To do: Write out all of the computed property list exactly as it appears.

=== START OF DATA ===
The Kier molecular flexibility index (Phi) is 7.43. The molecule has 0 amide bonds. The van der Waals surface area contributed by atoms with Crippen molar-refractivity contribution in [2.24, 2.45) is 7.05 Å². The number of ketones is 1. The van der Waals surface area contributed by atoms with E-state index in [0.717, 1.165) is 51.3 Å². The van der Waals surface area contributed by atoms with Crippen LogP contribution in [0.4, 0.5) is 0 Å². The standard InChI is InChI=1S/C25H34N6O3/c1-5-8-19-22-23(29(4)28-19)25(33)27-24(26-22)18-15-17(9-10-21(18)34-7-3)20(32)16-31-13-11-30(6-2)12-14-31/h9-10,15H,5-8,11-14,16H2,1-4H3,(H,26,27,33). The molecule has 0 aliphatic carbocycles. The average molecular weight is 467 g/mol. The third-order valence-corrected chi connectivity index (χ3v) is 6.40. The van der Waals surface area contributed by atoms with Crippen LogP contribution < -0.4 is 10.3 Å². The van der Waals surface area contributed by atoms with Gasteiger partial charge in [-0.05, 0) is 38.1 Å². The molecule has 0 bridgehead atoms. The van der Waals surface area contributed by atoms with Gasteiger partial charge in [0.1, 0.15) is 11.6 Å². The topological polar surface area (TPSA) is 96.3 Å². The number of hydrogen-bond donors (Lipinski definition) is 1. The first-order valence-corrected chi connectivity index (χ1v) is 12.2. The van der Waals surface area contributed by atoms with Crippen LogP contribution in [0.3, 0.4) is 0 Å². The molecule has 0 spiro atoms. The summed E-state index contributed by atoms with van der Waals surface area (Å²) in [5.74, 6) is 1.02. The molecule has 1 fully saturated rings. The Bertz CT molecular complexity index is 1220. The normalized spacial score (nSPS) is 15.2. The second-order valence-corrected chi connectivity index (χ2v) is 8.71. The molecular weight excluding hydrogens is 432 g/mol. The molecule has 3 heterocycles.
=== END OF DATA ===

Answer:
The Kier molecular flexibility index (Phi) is 7.43. The molecule has 0 amide bonds. The van der Waals surface area contributed by atoms with Crippen molar-refractivity contribution in [2.24, 2.45) is 7.05 Å². The number of ketones is 1. The van der Waals surface area contributed by atoms with E-state index in [0.717, 1.165) is 51.3 Å². The van der Waals surface area contributed by atoms with Crippen LogP contribution in [0.4, 0.5) is 0 Å². The standard InChI is InChI=1S/C25H34N6O3/c1-5-8-19-22-23(29(4)28-19)25(33)27-24(26-22)18-15-17(9-10-21(18)34-7-3)20(32)16-31-13-11-30(6-2)12-14-31/h9-10,15H,5-8,11-14,16H2,1-4H3,(H,26,27,33). The molecule has 0 aliphatic carbocycles. The average molecular weight is 467 g/mol. The third-order valence-corrected chi connectivity index (χ3v) is 6.40. The van der Waals surface area contributed by atoms with Crippen LogP contribution < -0.4 is 10.3 Å². The van der Waals surface area contributed by atoms with Gasteiger partial charge in [-0.05, 0) is 38.1 Å². The molecule has 0 bridgehead atoms. The van der Waals surface area contributed by atoms with Gasteiger partial charge in [0.1, 0.15) is 11.6 Å². The topological polar surface area (TPSA) is 96.3 Å². The number of hydrogen-bond donors (Lipinski definition) is 1. The first-order valence-corrected chi connectivity index (χ1v) is 12.2. The van der Waals surface area contributed by atoms with Crippen LogP contribution in [0.3, 0.4) is 0 Å². The molecule has 0 spiro atoms. The summed E-state index contributed by atoms with van der Waals surface area (Å²) in [5.74, 6) is 1.02. The molecule has 1 fully saturated rings. The Bertz CT molecular complexity index is 1220. The normalized spacial score (nSPS) is 15.2. The second-order valence-corrected chi connectivity index (χ2v) is 8.71. The molecular weight excluding hydrogens is 432 g/mol. The molecule has 3 heterocycles.